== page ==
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January 03, 2006


"There are two trends that are likely to considerably shift consumer perception of what constitutes acceptable use: miniaturization; and the availability of flexible componentry. Once objects reach a certain size the range of places that they can be comfortably carried and stored increases - making it feasible for it to be carried without significant extra burden for the user, comfortably placed in a pocket or tucked in amongst other objects in a bag. Objects will be carried and stored in locations and used in contexts which did not previously need to be considered in use cases. It is more comfortable to carry a flexible object next your (soft, fleshy, human) body than a hard object. Smart use of flexible components will increase the range of objects can be comfortably carried in pockets or next to the skin - expanding the range of use case scenarios for many products and along with it, user expectations."

One of my favourite functions of the Blackberry is the other function of the holster - that "being in the holster" doesn't just turn the screen off, it's a complete state. As well as having "silent" and "loud" profiles, there's an "in holster" profile - where, say, a vibrate is more effective than if it's just loose somewhere.

To extend Matt's analogy, you'd end up with a phone that would *behave* differently if it was in your pocket. For instance: quieter, vibrating ringtone, but also perhaps bluetooth on (for my laptop, rather than for when I'm making calls). It's a nice - and really mechanically simple - piece of design, that magnet.

Having checked the Blackberry 7700 series and the 7100 series, it seems that each of the profiles has an 'out of holster' and 'in holster' setting for each of the notifications you can get (call, sms, message, browser, calander etc).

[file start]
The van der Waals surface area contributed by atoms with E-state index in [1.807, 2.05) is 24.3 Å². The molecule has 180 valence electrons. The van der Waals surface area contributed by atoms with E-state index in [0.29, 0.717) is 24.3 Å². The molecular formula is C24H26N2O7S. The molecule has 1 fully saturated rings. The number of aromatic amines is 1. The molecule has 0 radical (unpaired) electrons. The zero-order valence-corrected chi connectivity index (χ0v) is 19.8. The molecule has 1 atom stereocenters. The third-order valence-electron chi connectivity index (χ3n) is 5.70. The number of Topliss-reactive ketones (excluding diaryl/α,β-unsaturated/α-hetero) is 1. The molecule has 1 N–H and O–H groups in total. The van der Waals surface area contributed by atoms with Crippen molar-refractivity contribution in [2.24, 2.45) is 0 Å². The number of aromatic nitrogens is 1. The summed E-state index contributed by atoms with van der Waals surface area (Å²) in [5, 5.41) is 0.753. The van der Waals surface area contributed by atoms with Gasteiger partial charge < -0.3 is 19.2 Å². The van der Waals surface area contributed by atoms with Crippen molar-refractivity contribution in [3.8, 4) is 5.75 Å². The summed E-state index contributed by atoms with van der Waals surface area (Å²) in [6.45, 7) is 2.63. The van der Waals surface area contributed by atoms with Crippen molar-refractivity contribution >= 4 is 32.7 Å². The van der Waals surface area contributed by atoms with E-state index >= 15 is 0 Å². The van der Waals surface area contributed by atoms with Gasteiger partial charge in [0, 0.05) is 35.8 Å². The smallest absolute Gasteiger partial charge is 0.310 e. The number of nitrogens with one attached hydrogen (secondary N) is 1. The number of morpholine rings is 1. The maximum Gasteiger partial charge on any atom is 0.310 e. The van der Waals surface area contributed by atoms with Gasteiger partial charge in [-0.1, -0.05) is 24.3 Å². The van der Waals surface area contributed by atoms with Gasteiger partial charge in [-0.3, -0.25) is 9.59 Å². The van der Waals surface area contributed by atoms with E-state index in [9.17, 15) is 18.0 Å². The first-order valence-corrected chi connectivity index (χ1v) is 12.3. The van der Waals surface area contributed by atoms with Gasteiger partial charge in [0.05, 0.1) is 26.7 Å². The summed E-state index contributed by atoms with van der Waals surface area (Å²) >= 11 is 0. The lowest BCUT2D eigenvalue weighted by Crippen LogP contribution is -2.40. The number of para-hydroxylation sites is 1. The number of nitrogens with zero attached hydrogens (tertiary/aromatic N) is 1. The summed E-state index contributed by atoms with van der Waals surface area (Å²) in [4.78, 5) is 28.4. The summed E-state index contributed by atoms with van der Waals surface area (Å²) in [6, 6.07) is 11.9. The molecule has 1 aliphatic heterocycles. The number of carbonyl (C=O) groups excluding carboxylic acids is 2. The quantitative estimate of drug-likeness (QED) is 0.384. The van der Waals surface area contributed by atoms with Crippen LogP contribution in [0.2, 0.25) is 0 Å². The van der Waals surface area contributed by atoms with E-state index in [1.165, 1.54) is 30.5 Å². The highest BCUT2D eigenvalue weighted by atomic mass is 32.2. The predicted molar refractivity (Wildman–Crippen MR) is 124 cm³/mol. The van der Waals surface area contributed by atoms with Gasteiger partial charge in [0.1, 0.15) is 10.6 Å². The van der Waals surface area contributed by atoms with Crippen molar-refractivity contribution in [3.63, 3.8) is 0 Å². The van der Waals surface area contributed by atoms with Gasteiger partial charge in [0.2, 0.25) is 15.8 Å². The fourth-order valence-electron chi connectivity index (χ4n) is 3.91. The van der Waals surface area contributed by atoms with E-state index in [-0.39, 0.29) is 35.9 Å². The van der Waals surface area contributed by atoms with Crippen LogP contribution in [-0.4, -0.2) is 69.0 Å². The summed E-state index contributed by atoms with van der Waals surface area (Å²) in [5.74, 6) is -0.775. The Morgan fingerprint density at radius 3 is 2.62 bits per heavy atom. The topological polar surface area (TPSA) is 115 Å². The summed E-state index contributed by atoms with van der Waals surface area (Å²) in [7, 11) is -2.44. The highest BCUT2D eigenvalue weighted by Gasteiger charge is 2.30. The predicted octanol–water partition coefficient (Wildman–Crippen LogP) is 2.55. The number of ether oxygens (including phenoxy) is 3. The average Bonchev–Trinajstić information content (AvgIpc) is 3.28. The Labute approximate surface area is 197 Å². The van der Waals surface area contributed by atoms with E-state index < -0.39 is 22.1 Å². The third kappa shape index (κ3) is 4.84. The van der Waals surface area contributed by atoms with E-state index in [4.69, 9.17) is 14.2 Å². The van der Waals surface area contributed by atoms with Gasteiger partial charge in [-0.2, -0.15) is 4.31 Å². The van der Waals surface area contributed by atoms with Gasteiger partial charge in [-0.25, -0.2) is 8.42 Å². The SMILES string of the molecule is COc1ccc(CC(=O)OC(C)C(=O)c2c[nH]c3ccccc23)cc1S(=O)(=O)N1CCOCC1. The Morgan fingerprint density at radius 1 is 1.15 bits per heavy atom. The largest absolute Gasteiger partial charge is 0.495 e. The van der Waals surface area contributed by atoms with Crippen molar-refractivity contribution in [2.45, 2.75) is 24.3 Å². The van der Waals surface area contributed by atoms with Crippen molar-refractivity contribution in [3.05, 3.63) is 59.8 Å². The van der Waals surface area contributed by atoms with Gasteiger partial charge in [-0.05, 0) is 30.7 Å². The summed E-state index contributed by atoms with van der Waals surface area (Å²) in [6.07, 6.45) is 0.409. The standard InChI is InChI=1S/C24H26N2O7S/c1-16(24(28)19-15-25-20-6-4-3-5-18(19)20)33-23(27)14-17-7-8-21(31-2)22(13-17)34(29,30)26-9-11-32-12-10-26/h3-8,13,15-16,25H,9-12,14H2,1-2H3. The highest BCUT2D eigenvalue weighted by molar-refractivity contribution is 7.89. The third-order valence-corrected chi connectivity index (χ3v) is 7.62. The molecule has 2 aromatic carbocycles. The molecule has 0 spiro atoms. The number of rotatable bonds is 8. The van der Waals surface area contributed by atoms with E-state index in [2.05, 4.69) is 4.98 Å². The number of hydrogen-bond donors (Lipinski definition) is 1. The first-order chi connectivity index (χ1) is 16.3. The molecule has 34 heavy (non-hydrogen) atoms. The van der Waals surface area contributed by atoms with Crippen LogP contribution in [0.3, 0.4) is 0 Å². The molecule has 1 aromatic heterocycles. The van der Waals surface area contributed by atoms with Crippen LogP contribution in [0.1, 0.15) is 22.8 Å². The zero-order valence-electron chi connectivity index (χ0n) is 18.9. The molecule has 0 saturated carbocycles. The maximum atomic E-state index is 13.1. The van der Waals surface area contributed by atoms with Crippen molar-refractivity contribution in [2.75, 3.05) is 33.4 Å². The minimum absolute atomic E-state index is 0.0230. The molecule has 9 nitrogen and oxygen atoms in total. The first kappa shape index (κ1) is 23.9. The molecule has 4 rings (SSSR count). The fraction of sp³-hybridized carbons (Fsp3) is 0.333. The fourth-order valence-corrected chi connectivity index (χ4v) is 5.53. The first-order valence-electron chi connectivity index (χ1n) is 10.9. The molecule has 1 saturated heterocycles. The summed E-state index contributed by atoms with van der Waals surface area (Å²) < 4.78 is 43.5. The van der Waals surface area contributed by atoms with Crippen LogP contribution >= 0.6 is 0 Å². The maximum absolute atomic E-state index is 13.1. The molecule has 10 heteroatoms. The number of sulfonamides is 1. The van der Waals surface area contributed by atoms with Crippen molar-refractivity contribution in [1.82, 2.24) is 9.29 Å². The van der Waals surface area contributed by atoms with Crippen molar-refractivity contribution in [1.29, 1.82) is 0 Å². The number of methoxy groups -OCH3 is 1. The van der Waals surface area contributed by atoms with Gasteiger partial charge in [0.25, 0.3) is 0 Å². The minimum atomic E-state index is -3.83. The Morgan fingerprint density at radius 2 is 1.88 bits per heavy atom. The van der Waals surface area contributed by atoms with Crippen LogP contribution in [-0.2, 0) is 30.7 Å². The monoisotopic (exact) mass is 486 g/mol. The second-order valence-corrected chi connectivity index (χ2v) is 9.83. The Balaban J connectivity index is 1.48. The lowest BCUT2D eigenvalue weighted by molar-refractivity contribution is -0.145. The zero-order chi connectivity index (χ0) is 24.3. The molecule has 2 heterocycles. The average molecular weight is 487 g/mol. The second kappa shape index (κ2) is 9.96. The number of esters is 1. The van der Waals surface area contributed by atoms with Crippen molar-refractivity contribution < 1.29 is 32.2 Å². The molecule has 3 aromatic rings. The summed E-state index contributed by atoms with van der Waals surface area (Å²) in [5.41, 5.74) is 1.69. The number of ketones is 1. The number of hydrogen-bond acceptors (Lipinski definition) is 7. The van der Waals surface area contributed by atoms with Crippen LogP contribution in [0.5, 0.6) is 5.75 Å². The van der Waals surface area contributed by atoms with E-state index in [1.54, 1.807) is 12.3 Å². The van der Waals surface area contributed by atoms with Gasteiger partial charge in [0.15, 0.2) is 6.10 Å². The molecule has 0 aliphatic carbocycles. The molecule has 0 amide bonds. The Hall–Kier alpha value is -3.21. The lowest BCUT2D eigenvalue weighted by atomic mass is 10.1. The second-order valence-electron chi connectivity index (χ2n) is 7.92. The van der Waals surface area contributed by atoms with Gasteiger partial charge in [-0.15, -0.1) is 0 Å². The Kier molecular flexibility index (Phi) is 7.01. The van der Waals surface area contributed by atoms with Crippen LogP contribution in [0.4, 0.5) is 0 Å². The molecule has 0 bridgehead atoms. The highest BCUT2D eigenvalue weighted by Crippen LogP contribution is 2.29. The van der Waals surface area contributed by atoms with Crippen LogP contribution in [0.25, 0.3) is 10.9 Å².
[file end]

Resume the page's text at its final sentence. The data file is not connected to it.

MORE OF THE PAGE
this gives the Blackberry user lots of options for notifications but I guess most of us use the same setting for each, or leave it as it comes.

Not sure what differences will come with the new 8xxx series Blackberry.

looking at modern camera phones perhaps the camera itself could act as the sensor / trigger mechanism, i.e. if there is light available to the lens then it is in profile 'a' and if there is no light (in my pocket), the phone could recognise it ?

(of course phones with covers over the lens would not work this way).

Dave Walsh's 'PCs are thge fabric of life', 2001:

Walsh quotes Bruce Sterling's 'Computer as Furoshiki' 1993 and Holy Fire 1997, on computers and fabric:

'"I've never seen on these furoshiki." Maya leaned over the table. "I've certainly heard of them..." The intelligent cloth was woven from a dense matrix of fibre-optic threads, organic circuitry and piezoelastic fibre.The hair-thin optical threads oozed miniscule screen-line pixels of coloured light. A woven display screen. A flexible all-fabric computer.' [Holy Fire]

Related?: Sterling on spimes etc in Shaping Things 2005.

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